If business owners have learned anything during the COVID-19 pandemic, it’s that having backup funds available is important during emergencies. Having cash on hand means an owner can access lines of credit, pay taxes and vendors on time, and have money for unexpected events.
While some businesses may not be in a position to save right now, it’s never too early to start planning for the future. Business owners need to have cash for immediate or short-term purposes like unexpected emergencies, as well as for longer-term needs such as buying equipment or having adequate cash savings to qualify for a business loan.
Here’s a rundown of some savings options to consider.
Three key short-term savings tools are checking, savings and money market accounts. Most small to medium-sized businesses should have money market and savings accounts to hold the excess cash that they do not expect to use in the near future, said Danny Chan, vice president and branch manager at East West Bank.
Operating a business means that cash needs can crop up unexpectedly, added Daren Blonski, co-founder and managing principal of Sonoma Wealth Advisors in California.
“Having liquid cash assets to help cover cash flow is critical to ensuring the long-term viability of your business,” Blonski said. “Understanding short-term savings options is an important aspect of financial management. Each of those types of accounts has different considerations for earning interest and ensuring accessibility.”
The cash in a business’s savings and checking accounts is good for short-term liquidity needs, such as paying employees and vendors and covering emergencies. Money market accounts, which pay higher interest rates but might also require minimum deposits, are highly liquid, but be sure to determine the terms prior to investing cash in them. Shop around to find the savings and money market accounts with the highest interest rates.
“Having cash on hand in the event of emergencies is critical to business success,” Blonski said. “I organize emergency cash into three categories: Short-term is kept in a savings account, medium-term is kept in a money-market account, while long-term money is maintained in highly liquid short-term securities.”
Before a company can add a new location or purchase another business, it is critical to establish plans for longer-term cash needs. Businesses need adequate savings to obtain business loans.
Businesses should use both short and long-term investment options to help build up their cash reserves. For shorter term investments, businesses can purchase short-term U.S. Treasury bills (which matures ranging from four weeks to one year) and mutual funds in stocks or bonds, Chan said. To save for longer-term plans that exceed 12 months, such as expanding to new locations or buying real estate, companies could invest in mutual funds, Treasury notes (which have a two to 10 year maturity), structured certificates of deposit (CDs) and other assets, he said.
Additionally, businesses can save on interest rate costs by paying down lines of credit with any additional cash, Chan suggested. “The interest rates on short-term investments and savings will always be less than the interest charged on their line of credit,” he explained.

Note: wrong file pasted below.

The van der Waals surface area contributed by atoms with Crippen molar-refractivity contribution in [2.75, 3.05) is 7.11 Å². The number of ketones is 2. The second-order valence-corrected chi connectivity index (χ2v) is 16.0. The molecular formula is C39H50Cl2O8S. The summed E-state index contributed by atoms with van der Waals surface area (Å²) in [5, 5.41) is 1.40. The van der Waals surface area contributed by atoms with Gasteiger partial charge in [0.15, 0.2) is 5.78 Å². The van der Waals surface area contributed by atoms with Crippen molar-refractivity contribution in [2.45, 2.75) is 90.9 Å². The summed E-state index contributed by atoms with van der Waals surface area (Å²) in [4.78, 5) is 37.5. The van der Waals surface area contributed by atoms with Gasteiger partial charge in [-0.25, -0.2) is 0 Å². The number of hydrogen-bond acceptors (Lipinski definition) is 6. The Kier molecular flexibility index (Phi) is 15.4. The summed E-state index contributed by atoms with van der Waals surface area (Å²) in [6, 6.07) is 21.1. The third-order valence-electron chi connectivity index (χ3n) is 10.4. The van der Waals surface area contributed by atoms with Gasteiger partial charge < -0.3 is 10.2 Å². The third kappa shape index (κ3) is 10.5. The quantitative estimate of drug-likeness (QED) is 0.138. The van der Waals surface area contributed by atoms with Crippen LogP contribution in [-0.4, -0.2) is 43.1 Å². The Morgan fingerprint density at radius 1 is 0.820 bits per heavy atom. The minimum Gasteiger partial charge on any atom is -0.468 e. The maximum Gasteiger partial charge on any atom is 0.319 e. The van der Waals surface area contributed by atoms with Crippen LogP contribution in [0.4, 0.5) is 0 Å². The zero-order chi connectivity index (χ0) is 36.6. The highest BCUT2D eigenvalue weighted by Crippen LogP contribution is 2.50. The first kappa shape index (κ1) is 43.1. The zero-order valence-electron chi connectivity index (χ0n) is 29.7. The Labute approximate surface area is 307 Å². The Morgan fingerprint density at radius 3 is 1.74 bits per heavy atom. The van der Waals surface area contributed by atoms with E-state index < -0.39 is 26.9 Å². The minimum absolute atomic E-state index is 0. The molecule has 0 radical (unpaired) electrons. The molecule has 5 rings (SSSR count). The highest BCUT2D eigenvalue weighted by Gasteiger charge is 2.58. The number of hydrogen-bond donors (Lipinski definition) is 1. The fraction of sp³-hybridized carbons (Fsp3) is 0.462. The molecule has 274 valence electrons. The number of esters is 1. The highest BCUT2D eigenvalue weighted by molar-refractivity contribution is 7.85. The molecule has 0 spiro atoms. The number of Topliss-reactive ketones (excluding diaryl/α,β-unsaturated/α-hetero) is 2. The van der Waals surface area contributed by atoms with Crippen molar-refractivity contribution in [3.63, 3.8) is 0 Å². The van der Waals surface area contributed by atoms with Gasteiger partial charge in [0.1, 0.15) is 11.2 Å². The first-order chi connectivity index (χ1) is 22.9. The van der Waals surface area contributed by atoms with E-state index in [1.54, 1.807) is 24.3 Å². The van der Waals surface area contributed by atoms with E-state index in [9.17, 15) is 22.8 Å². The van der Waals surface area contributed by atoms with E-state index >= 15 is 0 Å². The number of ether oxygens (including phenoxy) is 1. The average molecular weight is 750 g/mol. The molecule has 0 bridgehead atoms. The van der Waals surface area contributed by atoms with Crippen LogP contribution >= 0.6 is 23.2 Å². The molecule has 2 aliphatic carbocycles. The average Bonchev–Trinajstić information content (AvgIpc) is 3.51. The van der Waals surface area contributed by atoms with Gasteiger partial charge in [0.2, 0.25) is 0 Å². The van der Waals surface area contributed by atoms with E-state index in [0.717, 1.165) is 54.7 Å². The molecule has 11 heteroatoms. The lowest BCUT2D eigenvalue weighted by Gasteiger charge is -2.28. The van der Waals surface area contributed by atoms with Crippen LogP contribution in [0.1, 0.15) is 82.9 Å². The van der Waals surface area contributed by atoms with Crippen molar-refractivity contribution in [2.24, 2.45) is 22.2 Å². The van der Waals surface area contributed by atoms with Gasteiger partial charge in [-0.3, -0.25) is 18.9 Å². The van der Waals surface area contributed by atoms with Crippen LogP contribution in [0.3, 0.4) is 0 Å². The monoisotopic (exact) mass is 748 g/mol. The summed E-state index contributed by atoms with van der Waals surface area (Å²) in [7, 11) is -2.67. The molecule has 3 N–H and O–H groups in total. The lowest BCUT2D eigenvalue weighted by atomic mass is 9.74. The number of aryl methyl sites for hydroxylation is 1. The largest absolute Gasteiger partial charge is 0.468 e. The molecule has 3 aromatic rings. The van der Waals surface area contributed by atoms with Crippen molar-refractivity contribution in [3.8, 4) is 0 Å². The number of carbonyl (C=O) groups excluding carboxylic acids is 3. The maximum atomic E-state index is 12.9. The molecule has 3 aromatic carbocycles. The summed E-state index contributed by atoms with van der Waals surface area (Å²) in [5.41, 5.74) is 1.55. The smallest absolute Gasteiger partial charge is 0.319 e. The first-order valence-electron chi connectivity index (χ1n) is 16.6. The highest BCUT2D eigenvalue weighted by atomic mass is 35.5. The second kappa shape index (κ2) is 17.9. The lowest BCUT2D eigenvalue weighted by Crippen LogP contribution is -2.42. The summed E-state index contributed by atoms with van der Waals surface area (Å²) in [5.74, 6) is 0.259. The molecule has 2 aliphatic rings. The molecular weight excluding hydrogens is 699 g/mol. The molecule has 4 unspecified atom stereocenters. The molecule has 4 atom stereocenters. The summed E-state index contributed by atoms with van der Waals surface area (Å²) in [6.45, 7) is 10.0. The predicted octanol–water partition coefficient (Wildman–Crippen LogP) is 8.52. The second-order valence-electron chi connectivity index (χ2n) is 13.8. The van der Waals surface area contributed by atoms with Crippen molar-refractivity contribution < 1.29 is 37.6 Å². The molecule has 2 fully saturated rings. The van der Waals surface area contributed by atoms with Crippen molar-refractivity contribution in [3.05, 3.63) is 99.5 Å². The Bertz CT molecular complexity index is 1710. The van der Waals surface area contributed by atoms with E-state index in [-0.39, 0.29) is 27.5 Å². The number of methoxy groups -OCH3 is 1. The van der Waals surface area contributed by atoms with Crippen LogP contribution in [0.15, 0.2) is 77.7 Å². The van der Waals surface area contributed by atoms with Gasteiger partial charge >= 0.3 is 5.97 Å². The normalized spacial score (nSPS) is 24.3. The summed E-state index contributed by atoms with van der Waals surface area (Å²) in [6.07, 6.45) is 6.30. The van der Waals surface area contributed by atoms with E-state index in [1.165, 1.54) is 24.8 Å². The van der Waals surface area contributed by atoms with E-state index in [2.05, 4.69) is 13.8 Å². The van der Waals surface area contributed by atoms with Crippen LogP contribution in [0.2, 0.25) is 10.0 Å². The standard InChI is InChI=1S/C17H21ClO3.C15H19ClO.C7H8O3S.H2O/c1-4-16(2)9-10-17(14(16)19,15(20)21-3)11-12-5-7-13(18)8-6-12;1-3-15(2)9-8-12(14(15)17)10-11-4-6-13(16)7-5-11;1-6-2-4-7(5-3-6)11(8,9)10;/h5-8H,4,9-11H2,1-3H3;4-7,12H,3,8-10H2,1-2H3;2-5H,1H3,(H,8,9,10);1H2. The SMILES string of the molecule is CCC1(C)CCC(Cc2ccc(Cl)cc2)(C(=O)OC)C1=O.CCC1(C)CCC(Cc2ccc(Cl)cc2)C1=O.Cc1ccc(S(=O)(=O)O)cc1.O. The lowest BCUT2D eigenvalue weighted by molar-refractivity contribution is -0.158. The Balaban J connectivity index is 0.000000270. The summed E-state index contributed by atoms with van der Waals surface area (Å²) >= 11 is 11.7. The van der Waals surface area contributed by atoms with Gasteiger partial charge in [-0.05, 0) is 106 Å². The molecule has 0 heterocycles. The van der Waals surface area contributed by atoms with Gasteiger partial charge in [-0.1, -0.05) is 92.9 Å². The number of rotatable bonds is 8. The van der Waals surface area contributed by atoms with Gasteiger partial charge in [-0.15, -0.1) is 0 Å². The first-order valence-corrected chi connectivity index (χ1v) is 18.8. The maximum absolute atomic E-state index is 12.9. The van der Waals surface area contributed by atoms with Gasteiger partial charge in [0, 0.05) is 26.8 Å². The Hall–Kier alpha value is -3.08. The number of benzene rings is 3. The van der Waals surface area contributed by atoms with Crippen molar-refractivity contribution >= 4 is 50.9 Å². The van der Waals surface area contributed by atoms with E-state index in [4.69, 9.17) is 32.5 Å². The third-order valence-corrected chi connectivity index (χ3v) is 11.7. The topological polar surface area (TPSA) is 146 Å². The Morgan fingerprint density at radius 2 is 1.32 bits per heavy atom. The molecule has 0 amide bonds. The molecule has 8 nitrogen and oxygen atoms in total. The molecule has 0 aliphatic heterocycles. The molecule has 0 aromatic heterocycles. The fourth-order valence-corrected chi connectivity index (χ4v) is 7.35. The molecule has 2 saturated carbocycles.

Purchasing fixed assets such as real estate is a good way to not only invest in long-term capital gains, but also allows companies to build equity when they pay down the principal, Chan said. Even if the property value doesn’t rise, owners are still paying down their principal loan balance from using the property and avoiding fluctuations in rental prices. Not only that, the interest, property tax, and expenses of the property are typically tax write-offs.
“The business owner may also be able to claim depreciation on the useful life of the building, tenant improvement and furniture, fixtures and equipment,” Chan said. “Keep in mind that depreciation is more of a tax deferral than tax write-off if the building is sold at a price higher than value after depreciation.”
John Blake, CPA and partner at accounting and advisory firm Klatzkin, added that businesses can also use fixed assets such as machinery and equipment, furniture and fixtures, and computers that are necessary to operate your business to lower their taxable income. “Think of machinery and equipment—if you have net income for the year and purchased a piece of equipment, you can expense the entire cost in the year of purchase, which will save the company tax dollars,” he said.
Business owners must invest in a robust accounting and financial system, Chan said.
“Some owners or CEOs are also great CFOs, but even the best CFO cannot work with bad accounting practices,” he said. “With a robust accounting system, the CFO can then analyze trends, working capital needs, cash flow and profitability.”
For small businesses, especially owners of pass-through entities such as sole proprietorships and LLCs, it is crucial to put money aside to pay taxes, including income and sales taxes, said Blake.
“I have had many small business owners not do this and when the end of the year would come, they would have to raid their emergency fund of cash to pay the tax liability,” Blake said.
Take budgeting seriously and plan for at least the next year. Avoid ordering too much inventory, Blake said. He also recommends keeping a close eye on your accounts receivable. “If customers are slow paying, find ways to speed up their collections,” he said.